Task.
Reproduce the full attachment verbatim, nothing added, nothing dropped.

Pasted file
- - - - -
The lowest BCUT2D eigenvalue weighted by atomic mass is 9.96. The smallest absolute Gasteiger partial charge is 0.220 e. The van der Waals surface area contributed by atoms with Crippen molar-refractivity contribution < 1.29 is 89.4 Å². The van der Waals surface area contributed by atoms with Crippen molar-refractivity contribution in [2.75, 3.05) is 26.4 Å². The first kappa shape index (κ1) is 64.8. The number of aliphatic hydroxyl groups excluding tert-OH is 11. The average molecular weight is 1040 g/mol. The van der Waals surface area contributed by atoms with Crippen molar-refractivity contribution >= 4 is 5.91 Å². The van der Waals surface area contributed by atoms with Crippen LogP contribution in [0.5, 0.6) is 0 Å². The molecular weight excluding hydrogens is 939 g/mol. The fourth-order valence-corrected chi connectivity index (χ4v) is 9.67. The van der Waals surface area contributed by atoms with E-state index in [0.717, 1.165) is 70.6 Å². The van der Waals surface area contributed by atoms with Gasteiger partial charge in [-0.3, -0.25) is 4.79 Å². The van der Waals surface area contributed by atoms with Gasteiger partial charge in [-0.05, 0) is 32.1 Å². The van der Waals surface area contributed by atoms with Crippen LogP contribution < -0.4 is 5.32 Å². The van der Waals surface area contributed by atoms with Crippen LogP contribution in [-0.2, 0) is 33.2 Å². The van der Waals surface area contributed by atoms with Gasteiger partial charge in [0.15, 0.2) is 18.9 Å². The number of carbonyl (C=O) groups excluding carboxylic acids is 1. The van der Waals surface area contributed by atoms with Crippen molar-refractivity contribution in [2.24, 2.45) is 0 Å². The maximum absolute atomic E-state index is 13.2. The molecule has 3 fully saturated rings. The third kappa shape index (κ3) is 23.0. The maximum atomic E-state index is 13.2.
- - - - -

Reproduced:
The lowest BCUT2D eigenvalue weighted by atomic mass is 9.96. The smallest absolute Gasteiger partial charge is 0.220 e. The van der Waals surface area contributed by atoms with Crippen molar-refractivity contribution < 1.29 is 89.4 Å². The van der Waals surface area contributed by atoms with Crippen molar-refractivity contribution in [2.75, 3.05) is 26.4 Å². The first kappa shape index (κ1) is 64.8. The number of aliphatic hydroxyl groups excluding tert-OH is 11. The average molecular weight is 1040 g/mol. The van der Waals surface area contributed by atoms with Crippen molar-refractivity contribution >= 4 is 5.91 Å². The van der Waals surface area contributed by atoms with Crippen LogP contribution in [0.5, 0.6) is 0 Å². The molecular weight excluding hydrogens is 939 g/mol. The fourth-order valence-corrected chi connectivity index (χ4v) is 9.67. The van der Waals surface area contributed by atoms with E-state index in [0.717, 1.165) is 70.6 Å². The van der Waals surface area contributed by atoms with Gasteiger partial charge in [-0.3, -0.25) is 4.79 Å². The van der Waals surface area contributed by atoms with Gasteiger partial charge in [-0.05, 0) is 32.1 Å². The van der Waals surface area contributed by atoms with Crippen LogP contribution < -0.4 is 5.32 Å². The van der Waals surface area contributed by atoms with Crippen LogP contribution in [-0.2, 0) is 33.2 Å². The van der Waals surface area contributed by atoms with Gasteiger partial charge in [0.15, 0.2) is 18.9 Å². The number of carbonyl (C=O) groups excluding carboxylic acids is 1. The van der Waals surface area contributed by atoms with Crippen molar-refractivity contribution in [2.24, 2.45) is 0 Å². The maximum absolute atomic E-state index is 13.2. The molecule has 3 fully saturated rings. The third kappa shape index (κ3) is 23.0. The maximum atomic E-state index is 13.2.